Bike Buying Guide: What to Consider When Buying a New Road Bike

Also keep in mind that high-end drivetrains are usually expensive because of the materials used to save the most weight. But we're talking grams here. The second- or third-tier options are usually nearly as good functionally as the most expensive option and sometimes more durable. If you only intend to commute or do some touring, the low end of the spectrum should be sufficient.

Wheels

The wheels are what really drives the price of a bike up. But they are also what make the biggest difference when upgrading the quality of your ride. A lot of bikes are sold with wheels that are either made by the same manufacturer or are a partner of the manufacturer of the bike frame. This helps to drive the overall price down, but can sometimes sacrifice the quality of what you're getting. Good wheels will make a bike faster because of the rotational weight, which is much more complicated than looking at the weight savings of a particular bike frame.

More: Bike Fit: The Wrench Does Not Fix the Machine

If a bike has a wheel set that you don't intend to use or isn't exactly what you're looking for, ask the bike shop if you can swap them out or upgrade. Chances are they have the faster wheels hanging from the ceiling. What type of wheel you choose is again based on preference and what activity you'll be doing. You'll want light wheels if you are doing a lot of climbing, aerodynamic deep-sectioned rims if you're time trialing, or a heavier, sturdy wheel if you'll be using it primarily for training.

Choosing a better wheel than the stock variety usually means that the bearings inside the wheel hubs will be smoother (better rolling resistance) and improve aerodynamics, which is important since what a cyclists is fighting most often is the wind and the road.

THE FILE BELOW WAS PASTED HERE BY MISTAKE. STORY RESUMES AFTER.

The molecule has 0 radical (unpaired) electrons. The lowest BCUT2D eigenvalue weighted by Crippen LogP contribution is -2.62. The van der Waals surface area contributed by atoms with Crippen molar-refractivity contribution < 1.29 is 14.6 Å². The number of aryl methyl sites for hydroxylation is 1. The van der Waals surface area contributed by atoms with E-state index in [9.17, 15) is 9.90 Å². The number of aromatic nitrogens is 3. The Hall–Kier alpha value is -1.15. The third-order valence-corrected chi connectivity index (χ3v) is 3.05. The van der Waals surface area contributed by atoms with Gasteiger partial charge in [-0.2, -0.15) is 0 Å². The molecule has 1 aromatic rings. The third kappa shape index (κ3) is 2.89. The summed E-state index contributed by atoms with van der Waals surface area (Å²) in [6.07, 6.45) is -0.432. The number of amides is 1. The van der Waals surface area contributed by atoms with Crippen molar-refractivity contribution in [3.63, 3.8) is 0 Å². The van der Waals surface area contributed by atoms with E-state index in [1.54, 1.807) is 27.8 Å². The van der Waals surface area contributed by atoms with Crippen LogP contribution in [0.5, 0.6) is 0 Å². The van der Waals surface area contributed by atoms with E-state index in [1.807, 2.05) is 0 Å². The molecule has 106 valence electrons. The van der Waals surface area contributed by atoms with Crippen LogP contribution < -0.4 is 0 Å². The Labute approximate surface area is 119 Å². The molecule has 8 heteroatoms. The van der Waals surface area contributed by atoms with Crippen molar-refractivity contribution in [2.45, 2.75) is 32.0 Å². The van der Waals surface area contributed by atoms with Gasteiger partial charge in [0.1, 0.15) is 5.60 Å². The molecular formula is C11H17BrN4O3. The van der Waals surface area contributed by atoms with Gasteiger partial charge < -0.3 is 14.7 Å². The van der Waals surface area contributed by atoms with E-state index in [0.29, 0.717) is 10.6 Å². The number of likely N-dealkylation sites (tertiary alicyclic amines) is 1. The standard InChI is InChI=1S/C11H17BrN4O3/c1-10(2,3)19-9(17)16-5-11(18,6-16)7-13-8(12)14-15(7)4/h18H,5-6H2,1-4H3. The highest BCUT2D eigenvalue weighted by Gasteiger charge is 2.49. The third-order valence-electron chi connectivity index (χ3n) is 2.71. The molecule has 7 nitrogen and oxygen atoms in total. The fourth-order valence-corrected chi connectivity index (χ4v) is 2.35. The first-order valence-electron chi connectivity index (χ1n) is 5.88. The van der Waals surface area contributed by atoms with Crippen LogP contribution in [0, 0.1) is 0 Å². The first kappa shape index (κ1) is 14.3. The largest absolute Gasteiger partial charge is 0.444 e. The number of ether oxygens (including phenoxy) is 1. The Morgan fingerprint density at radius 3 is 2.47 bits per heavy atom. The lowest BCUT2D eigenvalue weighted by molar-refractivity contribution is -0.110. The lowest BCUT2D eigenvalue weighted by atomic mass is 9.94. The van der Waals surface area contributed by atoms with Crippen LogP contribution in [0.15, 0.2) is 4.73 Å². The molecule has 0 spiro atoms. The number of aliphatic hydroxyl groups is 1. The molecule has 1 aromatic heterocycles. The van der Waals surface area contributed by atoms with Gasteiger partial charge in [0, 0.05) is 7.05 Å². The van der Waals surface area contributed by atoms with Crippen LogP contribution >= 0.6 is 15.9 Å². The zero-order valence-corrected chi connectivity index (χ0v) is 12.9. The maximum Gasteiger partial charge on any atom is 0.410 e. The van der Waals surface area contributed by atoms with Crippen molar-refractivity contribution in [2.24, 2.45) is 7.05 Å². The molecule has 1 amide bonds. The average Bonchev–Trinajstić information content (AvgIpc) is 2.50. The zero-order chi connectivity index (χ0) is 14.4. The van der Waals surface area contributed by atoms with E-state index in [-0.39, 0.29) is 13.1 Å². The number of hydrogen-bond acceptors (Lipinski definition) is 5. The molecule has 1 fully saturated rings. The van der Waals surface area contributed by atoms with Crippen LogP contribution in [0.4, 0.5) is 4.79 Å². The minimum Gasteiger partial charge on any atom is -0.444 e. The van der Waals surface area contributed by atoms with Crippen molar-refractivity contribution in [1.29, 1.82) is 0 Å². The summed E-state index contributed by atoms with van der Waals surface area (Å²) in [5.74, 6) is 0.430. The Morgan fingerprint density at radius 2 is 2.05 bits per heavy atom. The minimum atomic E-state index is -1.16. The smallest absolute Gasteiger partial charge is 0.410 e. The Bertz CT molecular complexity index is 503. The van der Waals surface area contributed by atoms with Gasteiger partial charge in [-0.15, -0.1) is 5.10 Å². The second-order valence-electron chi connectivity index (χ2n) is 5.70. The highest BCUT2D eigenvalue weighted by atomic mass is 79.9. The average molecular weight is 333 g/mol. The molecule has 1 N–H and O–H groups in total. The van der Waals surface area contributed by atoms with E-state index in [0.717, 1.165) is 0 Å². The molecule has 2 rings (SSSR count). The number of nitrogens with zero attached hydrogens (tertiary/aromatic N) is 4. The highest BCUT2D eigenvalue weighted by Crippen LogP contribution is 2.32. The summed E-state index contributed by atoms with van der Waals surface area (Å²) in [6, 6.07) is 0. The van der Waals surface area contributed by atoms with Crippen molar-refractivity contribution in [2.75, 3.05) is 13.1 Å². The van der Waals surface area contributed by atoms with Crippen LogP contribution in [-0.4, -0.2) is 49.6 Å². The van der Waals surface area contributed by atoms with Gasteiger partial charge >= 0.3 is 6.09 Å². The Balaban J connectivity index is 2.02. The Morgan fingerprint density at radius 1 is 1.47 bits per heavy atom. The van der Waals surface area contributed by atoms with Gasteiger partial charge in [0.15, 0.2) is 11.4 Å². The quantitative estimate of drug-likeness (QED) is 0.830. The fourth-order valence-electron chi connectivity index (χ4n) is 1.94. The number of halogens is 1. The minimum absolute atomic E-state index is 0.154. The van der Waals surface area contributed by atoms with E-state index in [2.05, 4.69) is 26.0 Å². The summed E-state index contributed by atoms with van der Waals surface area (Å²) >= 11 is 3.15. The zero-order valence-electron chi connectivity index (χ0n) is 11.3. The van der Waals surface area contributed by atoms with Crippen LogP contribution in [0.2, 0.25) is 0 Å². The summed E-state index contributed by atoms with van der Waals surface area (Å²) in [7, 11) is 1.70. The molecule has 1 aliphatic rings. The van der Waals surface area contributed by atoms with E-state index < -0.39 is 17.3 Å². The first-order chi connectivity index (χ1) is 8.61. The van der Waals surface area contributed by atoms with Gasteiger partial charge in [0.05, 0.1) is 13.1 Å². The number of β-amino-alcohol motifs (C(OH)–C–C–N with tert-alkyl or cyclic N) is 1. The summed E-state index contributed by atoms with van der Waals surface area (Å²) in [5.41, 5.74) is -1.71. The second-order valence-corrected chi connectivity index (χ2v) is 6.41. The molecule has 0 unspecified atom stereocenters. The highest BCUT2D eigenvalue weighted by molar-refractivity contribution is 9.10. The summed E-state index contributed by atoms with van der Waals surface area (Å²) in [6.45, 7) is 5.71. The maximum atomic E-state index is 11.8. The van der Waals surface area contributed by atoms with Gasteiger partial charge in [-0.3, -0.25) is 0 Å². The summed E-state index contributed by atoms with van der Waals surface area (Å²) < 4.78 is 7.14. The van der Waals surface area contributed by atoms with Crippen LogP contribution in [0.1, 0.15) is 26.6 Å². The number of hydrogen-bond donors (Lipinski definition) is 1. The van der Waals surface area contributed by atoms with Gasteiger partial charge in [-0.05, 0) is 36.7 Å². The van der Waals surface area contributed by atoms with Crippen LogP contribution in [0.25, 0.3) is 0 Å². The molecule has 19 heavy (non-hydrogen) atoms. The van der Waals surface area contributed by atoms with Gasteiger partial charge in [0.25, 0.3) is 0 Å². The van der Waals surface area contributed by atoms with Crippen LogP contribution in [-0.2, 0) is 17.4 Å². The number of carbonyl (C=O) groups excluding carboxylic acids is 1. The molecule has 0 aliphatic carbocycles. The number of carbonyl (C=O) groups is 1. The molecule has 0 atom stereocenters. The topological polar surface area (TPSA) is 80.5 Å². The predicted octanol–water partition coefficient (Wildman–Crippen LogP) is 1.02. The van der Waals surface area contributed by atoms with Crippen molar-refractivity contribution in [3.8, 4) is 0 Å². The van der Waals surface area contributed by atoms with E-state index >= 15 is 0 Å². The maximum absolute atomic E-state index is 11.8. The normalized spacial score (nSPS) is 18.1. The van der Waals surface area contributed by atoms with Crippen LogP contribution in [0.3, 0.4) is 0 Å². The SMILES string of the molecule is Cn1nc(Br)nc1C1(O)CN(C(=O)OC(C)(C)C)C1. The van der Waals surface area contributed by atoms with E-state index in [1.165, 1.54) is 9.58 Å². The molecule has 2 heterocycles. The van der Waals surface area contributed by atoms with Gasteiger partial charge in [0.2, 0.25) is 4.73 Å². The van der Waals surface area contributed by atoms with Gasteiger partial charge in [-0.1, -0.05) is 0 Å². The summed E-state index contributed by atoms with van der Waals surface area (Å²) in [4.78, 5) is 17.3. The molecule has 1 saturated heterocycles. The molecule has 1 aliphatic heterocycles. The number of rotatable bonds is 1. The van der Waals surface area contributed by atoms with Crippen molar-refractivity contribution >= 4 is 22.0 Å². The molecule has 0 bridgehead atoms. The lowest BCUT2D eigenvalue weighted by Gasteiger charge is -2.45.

More: Finding the Perfect Bike Frame and Dimension

Bike Fit

You'll never know if a bike truly fits you until you spend time riding on it. If you're in the market for a road bike, schedule a time with the bike shop when they'll be available to let you test out a few different bikes. And I don't mean in the parking lot.

Bring your bike gear and take each bike you're considering on a real test ride similar to what you'll be using it for. Chances are that after you put in real miles up real hills on real roads, you'll notice one or two bikes will fit you better than the rest. This should be one of your top criteria when choosing a bike, not the color. An ill-fitting bike is a bike that won't be ridden, and that totals to a lot of wasted money regardless of how cool it looks.

More: Bike Fit Tips from 5 Cycling Experts

For fine-tuning the fitting of a bike, the bike shop should be able to help you out with the following:

  • Correct crank length
  • Making sure you have a bike with the correct size head tube (taller head tubes if your major criteria is comfort, shorter head tube for lower racing profile)
  • Length of stem
  • Saddle height, fore and aft positions
  • Width of handlebars (in line with the width of you shoulders) and ergonomics of the drops

There are literally a million other things to consider when buying a new road bike—these are just a few tips to consider to help you think about what really is the best bike for you.

More: A Breakdown of Bike Gears

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About the Author

Marc Lindsay

Marc Lindsay is the Cycling Editor at Active.com. When he's not at work, you can find him riding his bike. That is seriously all he does.
Marc Lindsay is the Cycling Editor at Active.com. When he's not at work, you can find him riding his bike. That is seriously all he does.

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